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In dynamical systems, what is the distinction between a homoclinic orbit and a limit cycle? It seems to me like a homoclinic orbit is effectively just a limit cycle with a particular fixed point along the way, but in both cases can't we describe the object as an attractor (or source, depending on stability) curve in phase space, periodically traversed?

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  • $\begingroup$ And why might we prefer one or the other these in our system? Is there an advantage to making the fixed-point pit-stop? $\endgroup$ Commented Sep 18, 2023 at 18:34

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There are two crucial differences:

  • A homoclinic orbit is traversed just once. The dynamics cannot start before the fixed point or progress beyond it. Once it reaches the fixed point, it’s … well … fixed. The dynamics starts at the fixed point at $t→-∞$ and returns to it at $t→∞$.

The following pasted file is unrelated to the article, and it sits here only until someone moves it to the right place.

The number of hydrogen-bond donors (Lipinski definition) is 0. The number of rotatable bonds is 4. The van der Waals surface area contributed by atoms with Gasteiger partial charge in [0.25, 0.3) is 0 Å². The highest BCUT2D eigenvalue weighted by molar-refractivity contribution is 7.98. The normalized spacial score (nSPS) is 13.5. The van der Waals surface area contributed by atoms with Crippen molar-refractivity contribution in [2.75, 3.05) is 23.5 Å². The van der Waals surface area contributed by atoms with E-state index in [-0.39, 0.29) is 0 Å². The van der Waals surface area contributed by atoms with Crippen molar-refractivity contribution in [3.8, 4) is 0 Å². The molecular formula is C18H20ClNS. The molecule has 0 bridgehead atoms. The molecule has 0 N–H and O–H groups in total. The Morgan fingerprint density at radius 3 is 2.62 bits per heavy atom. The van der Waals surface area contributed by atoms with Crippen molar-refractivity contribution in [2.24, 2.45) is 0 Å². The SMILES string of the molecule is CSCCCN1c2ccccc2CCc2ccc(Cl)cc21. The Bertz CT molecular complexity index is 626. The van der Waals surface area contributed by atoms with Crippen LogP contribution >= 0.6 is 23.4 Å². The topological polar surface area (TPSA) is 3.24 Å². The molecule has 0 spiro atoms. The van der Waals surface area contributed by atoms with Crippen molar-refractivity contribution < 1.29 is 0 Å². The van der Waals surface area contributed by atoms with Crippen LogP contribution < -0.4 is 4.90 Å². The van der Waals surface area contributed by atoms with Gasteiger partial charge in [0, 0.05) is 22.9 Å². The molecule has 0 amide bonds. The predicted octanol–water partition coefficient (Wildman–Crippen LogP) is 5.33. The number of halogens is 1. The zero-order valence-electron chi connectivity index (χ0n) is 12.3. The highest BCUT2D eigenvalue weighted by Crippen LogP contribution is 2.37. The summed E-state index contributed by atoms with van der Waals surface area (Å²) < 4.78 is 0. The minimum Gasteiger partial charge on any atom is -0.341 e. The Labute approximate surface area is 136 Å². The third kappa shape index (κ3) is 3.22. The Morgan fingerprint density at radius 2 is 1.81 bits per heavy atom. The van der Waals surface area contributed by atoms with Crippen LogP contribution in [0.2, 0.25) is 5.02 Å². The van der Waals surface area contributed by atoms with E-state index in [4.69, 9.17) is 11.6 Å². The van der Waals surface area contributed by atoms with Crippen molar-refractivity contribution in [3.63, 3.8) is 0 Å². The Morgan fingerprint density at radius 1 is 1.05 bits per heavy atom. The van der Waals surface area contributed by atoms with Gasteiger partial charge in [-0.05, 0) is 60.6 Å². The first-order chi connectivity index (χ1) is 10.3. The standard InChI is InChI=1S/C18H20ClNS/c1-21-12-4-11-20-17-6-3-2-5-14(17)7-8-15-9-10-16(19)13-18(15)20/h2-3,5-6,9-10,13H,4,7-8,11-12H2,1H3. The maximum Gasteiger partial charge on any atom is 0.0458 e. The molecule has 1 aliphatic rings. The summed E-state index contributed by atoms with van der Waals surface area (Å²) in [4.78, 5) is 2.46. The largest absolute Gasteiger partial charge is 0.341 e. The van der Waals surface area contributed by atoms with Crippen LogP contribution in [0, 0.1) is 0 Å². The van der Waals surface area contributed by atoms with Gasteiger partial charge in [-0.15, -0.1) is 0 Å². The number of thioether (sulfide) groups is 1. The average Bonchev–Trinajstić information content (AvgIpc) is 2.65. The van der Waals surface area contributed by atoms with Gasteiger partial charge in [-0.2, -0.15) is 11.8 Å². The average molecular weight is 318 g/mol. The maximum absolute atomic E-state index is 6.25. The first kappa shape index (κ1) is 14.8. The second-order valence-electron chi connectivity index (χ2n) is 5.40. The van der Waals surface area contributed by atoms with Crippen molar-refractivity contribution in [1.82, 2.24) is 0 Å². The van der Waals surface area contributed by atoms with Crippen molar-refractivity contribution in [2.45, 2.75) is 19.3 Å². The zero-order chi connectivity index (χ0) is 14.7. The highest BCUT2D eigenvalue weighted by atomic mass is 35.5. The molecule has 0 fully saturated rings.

• Homoclinic orbits are not necessarily attractive. In particular, you can have homoclinic orbits in Hamiltonian systems, which do not feature attractors (or repellors) at all.

For example, consider a ball on some geography without friction: The ball starts with zero velocity at a hill top accelerates through a valley, slows down on the other (higher) side of the valley, and then returns through the valley to its starting point, where it arrives with zero velocity at $t→∞$. This is a homoclinic orbit. There is no periodicity. Moreover, the scenario is Hamiltonian and thus cannot have limit cycles at all.

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